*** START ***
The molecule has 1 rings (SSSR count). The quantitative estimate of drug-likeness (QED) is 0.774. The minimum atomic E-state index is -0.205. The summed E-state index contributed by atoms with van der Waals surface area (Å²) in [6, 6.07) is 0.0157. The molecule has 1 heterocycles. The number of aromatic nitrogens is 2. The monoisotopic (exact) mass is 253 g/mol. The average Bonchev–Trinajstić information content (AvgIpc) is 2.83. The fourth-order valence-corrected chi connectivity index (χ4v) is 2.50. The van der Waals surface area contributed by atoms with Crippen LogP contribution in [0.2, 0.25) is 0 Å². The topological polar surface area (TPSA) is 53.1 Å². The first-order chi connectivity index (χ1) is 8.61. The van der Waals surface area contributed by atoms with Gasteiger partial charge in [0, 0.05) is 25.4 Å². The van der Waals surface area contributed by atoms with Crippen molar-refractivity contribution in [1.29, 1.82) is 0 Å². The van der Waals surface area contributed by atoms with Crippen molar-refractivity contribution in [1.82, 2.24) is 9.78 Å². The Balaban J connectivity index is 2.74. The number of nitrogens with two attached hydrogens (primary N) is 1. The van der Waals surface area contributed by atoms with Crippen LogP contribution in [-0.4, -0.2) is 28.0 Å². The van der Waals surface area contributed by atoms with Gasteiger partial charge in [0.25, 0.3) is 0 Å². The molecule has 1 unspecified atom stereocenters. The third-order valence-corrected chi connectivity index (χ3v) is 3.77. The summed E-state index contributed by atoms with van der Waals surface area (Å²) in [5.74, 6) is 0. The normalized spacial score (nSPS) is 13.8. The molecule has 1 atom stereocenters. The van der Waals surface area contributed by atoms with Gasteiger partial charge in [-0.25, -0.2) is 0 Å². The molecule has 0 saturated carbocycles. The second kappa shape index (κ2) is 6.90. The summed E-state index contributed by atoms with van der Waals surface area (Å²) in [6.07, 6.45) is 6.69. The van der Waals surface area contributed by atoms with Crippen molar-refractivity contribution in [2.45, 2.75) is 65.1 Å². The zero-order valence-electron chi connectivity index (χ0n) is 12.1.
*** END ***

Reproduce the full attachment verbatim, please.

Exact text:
The molecule has 1 rings (SSSR count). The quantitative estimate of drug-likeness (QED) is 0.774. The minimum atomic E-state index is -0.205. The summed E-state index contributed by atoms with van der Waals surface area (Å²) in [6, 6.07) is 0.0157. The molecule has 1 heterocycles. The number of aromatic nitrogens is 2. The monoisotopic (exact) mass is 253 g/mol. The average Bonchev–Trinajstić information content (AvgIpc) is 2.83. The fourth-order valence-corrected chi connectivity index (χ4v) is 2.50. The van der Waals surface area contributed by atoms with Crippen LogP contribution in [0.2, 0.25) is 0 Å². The topological polar surface area (TPSA) is 53.1 Å². The first-order chi connectivity index (χ1) is 8.61. The van der Waals surface area contributed by atoms with Gasteiger partial charge in [0, 0.05) is 25.4 Å². The van der Waals surface area contributed by atoms with Crippen molar-refractivity contribution in [1.29, 1.82) is 0 Å². The van der Waals surface area contributed by atoms with Crippen molar-refractivity contribution in [1.82, 2.24) is 9.78 Å². The Balaban J connectivity index is 2.74. The number of nitrogens with two attached hydrogens (primary N) is 1. The van der Waals surface area contributed by atoms with Crippen LogP contribution in [-0.4, -0.2) is 28.0 Å². The van der Waals surface area contributed by atoms with Gasteiger partial charge in [0.25, 0.3) is 0 Å². The molecule has 1 unspecified atom stereocenters. The third-order valence-corrected chi connectivity index (χ3v) is 3.77. The summed E-state index contributed by atoms with van der Waals surface area (Å²) in [5.74, 6) is 0. The normalized spacial score (nSPS) is 13.8. The molecule has 1 atom stereocenters. The van der Waals surface area contributed by atoms with Gasteiger partial charge in [-0.25, -0.2) is 0 Å². The molecule has 0 saturated carbocycles. The second kappa shape index (κ2) is 6.90. The summed E-state index contributed by atoms with van der Waals surface area (Å²) in [6.07, 6.45) is 6.69. The van der Waals surface area contributed by atoms with Crippen molar-refractivity contribution in [2.45, 2.75) is 65.1 Å². The zero-order valence-electron chi connectivity index (χ0n) is 12.1.